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15 Cards in this Set

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Homicide: No offence of Homicide in the UK - all subdivided into:


Murder


Voluntary Manslaughter



Involuntary Manslaughter: (futher subdivided into)


Unlawful dangerous act manslaughter


Manslaughter by gross negligence


Coporate manslaughter



Causing death by dangerous driving

The common offence in all of the offences



Actus Reus:


The accused must have caused death of the victim


Whether the accused is liable for MURDER or MANSLAUGHTER will depend on the MENS REA



The actus reus raises 2 potential questions:


When does someone die? Stops breathing, brain dead, artificial (life support machine)


What is a human being? Does it include foetus? (When does this become a human being?)

Actus Reus - Causation in Homicide



Factual Causation:


The But for Test - but for the defendants conduct would the victims' death occur in the way it did?


Did the defendants conduct accelerate the death SIGNIFCANTLY?


Signifcantly - more than minimal


Legal Causation - must be established in addition to factual causation

Can both parties be liable for the death (if more than one person is involved)?


Yes - If both parties actions accelerated death SIGNIFCANTLY (more than minimal)



What if there was an intervening event?


Although there was an intervening event.. where the injuries inflicted:


An operating & substancial cause of death



Was intervening Act reasonably forseenable?:


R v. Singh (Gurphal) (1999) for Gross Negligence Manslaughter


A reasonable prudent person would have forseen the risk (OBJECTIVE)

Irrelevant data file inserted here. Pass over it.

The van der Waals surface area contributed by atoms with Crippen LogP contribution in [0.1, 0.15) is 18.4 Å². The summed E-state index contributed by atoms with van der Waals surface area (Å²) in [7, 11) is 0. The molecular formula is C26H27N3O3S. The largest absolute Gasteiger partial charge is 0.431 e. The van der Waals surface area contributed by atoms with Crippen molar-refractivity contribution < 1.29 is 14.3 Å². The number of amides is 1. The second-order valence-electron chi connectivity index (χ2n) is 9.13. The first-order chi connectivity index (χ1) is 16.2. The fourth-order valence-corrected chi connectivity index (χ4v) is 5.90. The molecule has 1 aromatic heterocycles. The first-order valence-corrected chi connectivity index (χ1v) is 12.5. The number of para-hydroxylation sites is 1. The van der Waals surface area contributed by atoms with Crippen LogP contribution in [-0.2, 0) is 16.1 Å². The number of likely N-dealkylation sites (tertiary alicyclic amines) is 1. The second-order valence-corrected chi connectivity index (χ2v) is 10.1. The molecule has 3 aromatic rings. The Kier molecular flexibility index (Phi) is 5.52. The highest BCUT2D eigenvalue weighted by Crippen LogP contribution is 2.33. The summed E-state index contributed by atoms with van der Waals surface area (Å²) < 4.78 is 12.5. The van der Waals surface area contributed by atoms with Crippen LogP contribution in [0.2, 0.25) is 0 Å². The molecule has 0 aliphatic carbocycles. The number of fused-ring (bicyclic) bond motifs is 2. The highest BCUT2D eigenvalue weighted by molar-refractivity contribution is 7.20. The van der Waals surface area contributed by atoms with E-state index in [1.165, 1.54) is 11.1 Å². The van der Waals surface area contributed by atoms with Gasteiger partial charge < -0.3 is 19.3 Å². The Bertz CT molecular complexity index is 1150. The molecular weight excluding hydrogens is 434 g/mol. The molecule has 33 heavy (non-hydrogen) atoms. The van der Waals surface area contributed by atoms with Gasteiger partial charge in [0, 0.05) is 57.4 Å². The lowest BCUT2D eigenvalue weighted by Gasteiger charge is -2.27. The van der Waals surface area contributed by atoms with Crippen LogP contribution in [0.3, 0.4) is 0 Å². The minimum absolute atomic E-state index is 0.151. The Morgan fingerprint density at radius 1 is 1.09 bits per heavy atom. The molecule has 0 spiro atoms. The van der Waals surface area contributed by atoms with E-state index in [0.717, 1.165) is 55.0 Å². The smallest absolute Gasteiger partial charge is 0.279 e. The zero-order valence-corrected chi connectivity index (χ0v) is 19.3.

Intervening Act - Medical Care Case Developments



R v. Jordan (1956) - Injury not operating & substancial cause:


Victim stabbed & his wounds largely healed DIED 8 days later


Court of Appeal - Care recieved was 'palbably wrong' REALLY BAD


As wound healed difficult to prove LEGAL CAUSATION


There was an intervening act!


Injury not an operating & substancial case of DEATH - NEIL USE THIS

R v. Smith (1959) second factor so OVERWHELMING - death not flow


Victim dead at Army Medical Centre after being stabbed by defendant


Evidence that medical treatment had been bad & treatment effected recovery


Appeal dismissed - If at time of death the original wound still operating & substancial cause of death.


If second case (intervening factor) so overwhelming to make original wound merely part of history - DEATH does not flow from the wound.



R v. Cheshire (1991) - death not so independent from original injury


Defendant shot victim who underwent surgery


2 months later, victim died of scar tissue obstucting breathing


Defendant argued negligent medical treatment was intervening event


Doctors were treating the harm caused by defendant


Chain of causation in-tact


HELD: Death was not so independant of original injury to exclude defendants acts


APPEAL DISMISSED

Pre-Existing Conditions:


R v. McKenchie (1992) - Chain of causation intact - take victim as you find


Victim was injured in head by defendant & admitted to hospital


Whilst there, diagosed duodental ulcer


Hospital would not operate because of head injuries & victim died 5 days later


Chain of causation intact as without head injury victim would not have died


Death not so independent - YOU MUST TAKE YOUR VICTIM AS YOU FIND THEM

Who is a human being for the purpose of homicide?


A child when expelled from the wound & alive


Re A (Children) (2002) - Jodie and Mary conjoined twins


Argued that Mary dependant on Jodie for suvival - not independent person



R v. Malercheck and steel (1981):


Defendant assaulted stabbing victim resulting in brain damage - put on life support


Life support machine turned off and victim died


Defendant argued doctors killed her by turning life support machine off


Person ceases to be alive when no brain stem activity


HELD: Stab wound was still the operating & sabstancial cause of death

Intention & Murder



Once the actus reus is defined:


A defendant must have the REQUISITE Mens Rea to commit murder


THIS IS - INTENTION to kill / cause serious harm


RECKLESSNESS CANNOT be USED!



DIRECT INTENTION - Defendant desired the outcome thay was achieved (primary purpose)